Withdrawal from opioids; Dopesickness
Opiate withdrawal is caused by stopping, or dramatically reducing, opiate use after heavy and prolonged use (several weeks or more).
Opiates include heroin, morphine, codeine, Oxycontin, Dilaudid, methadone, and others. The reaction frequently includes sweating, shaking, headache, drug craving, nausea, vomiting, abdominal cramping, diarrhea, inability to sleep, confusion, agitation, depression, anxiety, and other behavioral changes.
Causes, incidence, and risk factors
About 5% of the population is believed to misuse opiates, including illegal drugs like heroin and prescribed pain medications such as Oxycontin.
These drugs can cause physical dependence. This means that there is a reliance on the drug to prevent symptoms of withdrawl. Over time, greater amounts of the drug become necessary to produce the same effect.
The time it takes to become physically dependent varies with each individual.
When the drugs are stopped, the body needs time to recover, and withdrawal symptoms result. Withdrawal from opiates can occur whenever any chronic use is discontinued or reduced.
Some people even withdraw from opiates after hospitalization for painful conditions without realizing what is happening to them. They think they have the flu, and because they don’t know that opiates would fix the problem, they don’t crave the drugs.
The symptoms of withdrawal are often the reverse of intoxication. Withdrawal includes dilated pupils, diarrhea, runny nose, goose bumps, and abdominal pain.
Signs and tests
A physical exam and clinical history are often sufficient to diagnose opiate withdrawal. A urine or serum drug screen can verify the existence of opiates and any other drugs of abuse.
Treatment of withdrawal includes supportive care and medications. The most commonly used medication, clonidine, primarily reduces physical symptoms.
Another detox method is to use a slowly tapered dose of methadone to reduce the intensity of withdrawal symptoms. This can be effective in inpatient programs, but outpatient methadone detox programs are ineffective.
Methadone maintenance involves ongoing use of methadone. This is the most effective treatment for opiate addiction, according to the Institutes of Medicine.
The FDA is expected to approve a new medication for use in the treatment of opiate withdrawal very soon. This medication, called buprenorphine, may help both physical and mental withdrawal symptoms. It may also be used for long-term maintenance like methadone.
This will have significant advantages over methadone because it will be obtainable from general practitioners, not just specialized clinics with rigid attendance requirements.
Some drug treatment programs have widely advertised treatments for opiate withdrawal called detox under anesthesia or rapid opiate detox. This involves anesthetizing the patient and injecting large doses of opiate-blocking drugs, with hopes that this will speed up the transition to normal opioid system function.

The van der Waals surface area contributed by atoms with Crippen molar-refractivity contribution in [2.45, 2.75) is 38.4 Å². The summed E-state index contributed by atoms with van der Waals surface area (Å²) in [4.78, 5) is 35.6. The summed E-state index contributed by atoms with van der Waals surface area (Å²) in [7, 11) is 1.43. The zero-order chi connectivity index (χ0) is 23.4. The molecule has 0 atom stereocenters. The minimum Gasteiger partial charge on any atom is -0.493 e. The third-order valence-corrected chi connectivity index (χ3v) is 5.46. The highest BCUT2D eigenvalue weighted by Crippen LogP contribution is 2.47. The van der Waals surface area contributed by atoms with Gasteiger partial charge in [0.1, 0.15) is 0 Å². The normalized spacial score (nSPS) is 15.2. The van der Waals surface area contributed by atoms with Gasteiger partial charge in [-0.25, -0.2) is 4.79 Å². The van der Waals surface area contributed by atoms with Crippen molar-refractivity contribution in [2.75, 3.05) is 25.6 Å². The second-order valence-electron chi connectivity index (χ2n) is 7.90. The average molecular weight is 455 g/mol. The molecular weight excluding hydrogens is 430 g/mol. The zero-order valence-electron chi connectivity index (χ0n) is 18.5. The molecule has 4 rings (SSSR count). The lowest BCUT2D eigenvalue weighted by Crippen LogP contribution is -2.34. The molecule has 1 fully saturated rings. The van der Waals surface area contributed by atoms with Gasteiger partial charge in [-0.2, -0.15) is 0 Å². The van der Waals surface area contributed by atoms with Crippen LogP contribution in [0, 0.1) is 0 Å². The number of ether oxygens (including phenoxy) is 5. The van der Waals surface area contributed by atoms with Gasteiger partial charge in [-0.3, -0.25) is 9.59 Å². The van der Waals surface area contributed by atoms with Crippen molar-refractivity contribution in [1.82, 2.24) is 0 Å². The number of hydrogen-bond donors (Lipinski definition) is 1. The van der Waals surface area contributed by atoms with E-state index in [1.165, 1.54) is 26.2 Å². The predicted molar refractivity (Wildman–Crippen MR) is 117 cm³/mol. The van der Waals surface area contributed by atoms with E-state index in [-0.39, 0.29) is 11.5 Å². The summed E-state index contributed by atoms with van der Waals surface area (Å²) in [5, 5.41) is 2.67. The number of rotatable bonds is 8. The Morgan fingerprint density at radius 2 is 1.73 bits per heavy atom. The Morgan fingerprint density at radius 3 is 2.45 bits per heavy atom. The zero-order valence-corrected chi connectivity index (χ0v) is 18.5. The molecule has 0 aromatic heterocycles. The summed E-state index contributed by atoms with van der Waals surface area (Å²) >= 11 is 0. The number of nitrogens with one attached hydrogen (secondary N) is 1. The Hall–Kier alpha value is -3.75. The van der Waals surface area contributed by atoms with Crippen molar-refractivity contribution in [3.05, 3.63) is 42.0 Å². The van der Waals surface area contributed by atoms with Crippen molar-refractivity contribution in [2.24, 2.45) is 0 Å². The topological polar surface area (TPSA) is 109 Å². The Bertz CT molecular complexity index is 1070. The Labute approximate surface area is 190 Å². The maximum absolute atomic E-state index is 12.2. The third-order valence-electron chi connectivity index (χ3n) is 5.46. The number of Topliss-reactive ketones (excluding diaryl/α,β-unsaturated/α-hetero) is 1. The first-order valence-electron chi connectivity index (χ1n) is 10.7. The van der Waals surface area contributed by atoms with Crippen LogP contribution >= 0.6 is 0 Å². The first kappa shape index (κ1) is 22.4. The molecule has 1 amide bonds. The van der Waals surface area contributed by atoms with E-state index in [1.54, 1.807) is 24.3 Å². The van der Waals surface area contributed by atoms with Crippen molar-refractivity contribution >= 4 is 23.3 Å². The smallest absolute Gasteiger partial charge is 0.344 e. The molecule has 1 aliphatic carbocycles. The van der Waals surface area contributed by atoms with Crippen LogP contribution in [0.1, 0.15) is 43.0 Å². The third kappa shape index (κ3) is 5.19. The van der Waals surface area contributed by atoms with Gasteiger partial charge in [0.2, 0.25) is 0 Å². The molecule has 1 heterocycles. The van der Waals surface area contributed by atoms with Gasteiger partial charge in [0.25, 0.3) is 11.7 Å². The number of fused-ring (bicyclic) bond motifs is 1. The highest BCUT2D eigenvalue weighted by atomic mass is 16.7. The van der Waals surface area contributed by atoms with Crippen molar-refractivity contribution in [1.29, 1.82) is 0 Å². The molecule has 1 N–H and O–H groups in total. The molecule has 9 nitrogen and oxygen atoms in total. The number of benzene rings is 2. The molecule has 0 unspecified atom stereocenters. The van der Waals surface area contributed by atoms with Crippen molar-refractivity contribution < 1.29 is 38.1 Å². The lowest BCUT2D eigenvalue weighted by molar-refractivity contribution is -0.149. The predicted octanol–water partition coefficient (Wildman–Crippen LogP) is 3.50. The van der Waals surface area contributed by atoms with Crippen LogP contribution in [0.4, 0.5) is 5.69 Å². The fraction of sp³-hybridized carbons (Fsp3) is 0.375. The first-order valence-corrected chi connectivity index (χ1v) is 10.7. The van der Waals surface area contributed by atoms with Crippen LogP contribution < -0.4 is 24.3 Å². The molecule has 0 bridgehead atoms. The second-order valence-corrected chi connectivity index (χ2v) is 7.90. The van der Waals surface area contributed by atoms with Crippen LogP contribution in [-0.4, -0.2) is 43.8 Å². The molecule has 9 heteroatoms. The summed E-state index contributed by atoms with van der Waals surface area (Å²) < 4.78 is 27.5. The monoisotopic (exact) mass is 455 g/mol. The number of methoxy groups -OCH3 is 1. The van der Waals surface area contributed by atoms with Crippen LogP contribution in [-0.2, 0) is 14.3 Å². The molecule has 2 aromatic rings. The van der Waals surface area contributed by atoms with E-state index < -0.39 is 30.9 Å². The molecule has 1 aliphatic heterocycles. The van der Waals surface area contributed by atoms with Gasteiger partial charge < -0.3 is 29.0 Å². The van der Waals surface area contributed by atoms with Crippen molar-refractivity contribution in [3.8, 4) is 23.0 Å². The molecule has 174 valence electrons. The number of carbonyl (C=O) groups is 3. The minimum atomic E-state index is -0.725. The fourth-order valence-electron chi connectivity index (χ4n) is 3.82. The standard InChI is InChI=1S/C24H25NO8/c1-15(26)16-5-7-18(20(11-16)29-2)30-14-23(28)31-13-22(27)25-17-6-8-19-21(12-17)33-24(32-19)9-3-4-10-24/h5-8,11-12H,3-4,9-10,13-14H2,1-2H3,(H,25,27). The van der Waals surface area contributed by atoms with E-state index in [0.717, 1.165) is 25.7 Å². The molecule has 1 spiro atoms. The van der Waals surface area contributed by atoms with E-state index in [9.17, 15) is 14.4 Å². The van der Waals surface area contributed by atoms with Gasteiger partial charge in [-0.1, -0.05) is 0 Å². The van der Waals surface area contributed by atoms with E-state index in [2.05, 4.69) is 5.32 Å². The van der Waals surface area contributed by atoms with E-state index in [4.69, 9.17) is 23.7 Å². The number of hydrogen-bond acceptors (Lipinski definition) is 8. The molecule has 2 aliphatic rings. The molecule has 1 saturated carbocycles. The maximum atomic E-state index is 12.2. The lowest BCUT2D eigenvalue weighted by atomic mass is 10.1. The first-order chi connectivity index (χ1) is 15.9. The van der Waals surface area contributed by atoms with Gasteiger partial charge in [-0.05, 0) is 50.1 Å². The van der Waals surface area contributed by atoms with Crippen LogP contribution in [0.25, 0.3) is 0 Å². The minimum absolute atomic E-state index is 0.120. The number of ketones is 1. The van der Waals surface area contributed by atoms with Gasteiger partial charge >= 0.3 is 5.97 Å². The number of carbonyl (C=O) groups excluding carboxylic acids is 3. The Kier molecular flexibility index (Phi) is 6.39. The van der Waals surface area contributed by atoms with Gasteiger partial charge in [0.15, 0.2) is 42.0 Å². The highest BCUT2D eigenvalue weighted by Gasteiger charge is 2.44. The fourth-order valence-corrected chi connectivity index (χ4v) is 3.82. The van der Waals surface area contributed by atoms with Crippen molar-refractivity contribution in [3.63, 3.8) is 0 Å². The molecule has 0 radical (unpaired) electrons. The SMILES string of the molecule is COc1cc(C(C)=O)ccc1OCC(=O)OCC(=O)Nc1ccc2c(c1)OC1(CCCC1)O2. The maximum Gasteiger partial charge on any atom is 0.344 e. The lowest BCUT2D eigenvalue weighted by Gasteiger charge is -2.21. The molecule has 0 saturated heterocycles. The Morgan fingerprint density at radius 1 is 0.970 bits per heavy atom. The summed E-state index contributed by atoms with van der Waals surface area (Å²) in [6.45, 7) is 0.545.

There is no evidence that these programs actually reduce time spent suffering withdrawal. In some cases, they may reduce the intensity of symptoms. However, there have been several deaths associated with the procedure, particularly when it is performed outside a hospital.
Because opiate withdrawal produces vomiting, and vomiting during anesthesia significantly increases death risk, many specialists think the risks of this procedure significantly outweigh potential (and unproven) benefits.
Support groups, such as Narcotics Anonymous and SMART Recovery, can be enormously helpful to people suffering opiate addiction.
Withdrawal from opiates is painful, but not life-threatening.
The biggest complication is return to drug use. Most opiate overdose deaths occur in people who have just withdrawn or detoxed. Because withdrawal reduces a previously-developed tolerance, recently withdrawn addicts can overdose on a much smaller dose than they used to take daily. Addicts should be warned about this possibility.
Longer term treatment is recommended for most addicts following withdrawal. This can include self-help groups, like Narcotics Anonymous or SMART Recovery, outpatient counseling, intensive outpatient treatment (day hospitalization), or in-patient treatment.
Addicts withdrawing from opiates should be assessed for depression and other mental illnesses. Appropriate treatment of such disorders can reduce the risk of relapse, and antidepressant medications should NOT be withheld under the assumption that the depression is only related to withdrawal and not a pre-existing condition.
Treatment goals should be discussed with the patient and recommendations for care made accordingly. If an opiate addict has withdrawn repeatedly only to relapse repeatedly, methadone maintenance is strongly recommended.
Calling your health care provider
Call your doctor if you are using or withdrawing from opiates.
by Janet G. Derge, M.D.
All ArmMed Media material is provided for information only and is neither advice nor a substitute for proper medical care. Consult a qualified healthcare professional who understands your particular history for individual concerns.